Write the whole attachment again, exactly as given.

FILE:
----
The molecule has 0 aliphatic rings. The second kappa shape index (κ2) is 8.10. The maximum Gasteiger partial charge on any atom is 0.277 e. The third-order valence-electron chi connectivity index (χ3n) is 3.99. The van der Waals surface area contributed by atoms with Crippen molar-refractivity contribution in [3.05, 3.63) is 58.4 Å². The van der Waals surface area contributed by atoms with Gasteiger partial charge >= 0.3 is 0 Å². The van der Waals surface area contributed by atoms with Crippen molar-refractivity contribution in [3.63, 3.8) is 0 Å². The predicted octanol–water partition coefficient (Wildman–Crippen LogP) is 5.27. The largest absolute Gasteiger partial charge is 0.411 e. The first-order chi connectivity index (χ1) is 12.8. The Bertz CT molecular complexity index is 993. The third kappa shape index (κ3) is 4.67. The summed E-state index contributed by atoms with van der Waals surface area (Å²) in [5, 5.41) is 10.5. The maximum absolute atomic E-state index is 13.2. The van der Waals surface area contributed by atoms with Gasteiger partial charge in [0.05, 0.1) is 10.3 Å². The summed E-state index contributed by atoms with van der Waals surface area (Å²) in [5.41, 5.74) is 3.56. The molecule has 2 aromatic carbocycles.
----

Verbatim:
The molecule has 0 aliphatic rings. The second kappa shape index (κ2) is 8.10. The maximum Gasteiger partial charge on any atom is 0.277 e. The third-order valence-electron chi connectivity index (χ3n) is 3.99. The van der Waals surface area contributed by atoms with Crippen molar-refractivity contribution in [3.05, 3.63) is 58.4 Å². The van der Waals surface area contributed by atoms with Gasteiger partial charge >= 0.3 is 0 Å². The van der Waals surface area contributed by atoms with Crippen molar-refractivity contribution in [3.63, 3.8) is 0 Å². The predicted octanol–water partition coefficient (Wildman–Crippen LogP) is 5.27. The largest absolute Gasteiger partial charge is 0.411 e. The first-order chi connectivity index (χ1) is 12.8. The Bertz CT molecular complexity index is 993. The third kappa shape index (κ3) is 4.67. The summed E-state index contributed by atoms with van der Waals surface area (Å²) in [5, 5.41) is 10.5. The maximum absolute atomic E-state index is 13.2. The van der Waals surface area contributed by atoms with Gasteiger partial charge in [0.05, 0.1) is 10.3 Å². The summed E-state index contributed by atoms with van der Waals surface area (Å²) in [5.41, 5.74) is 3.56. The molecule has 2 aromatic carbocycles.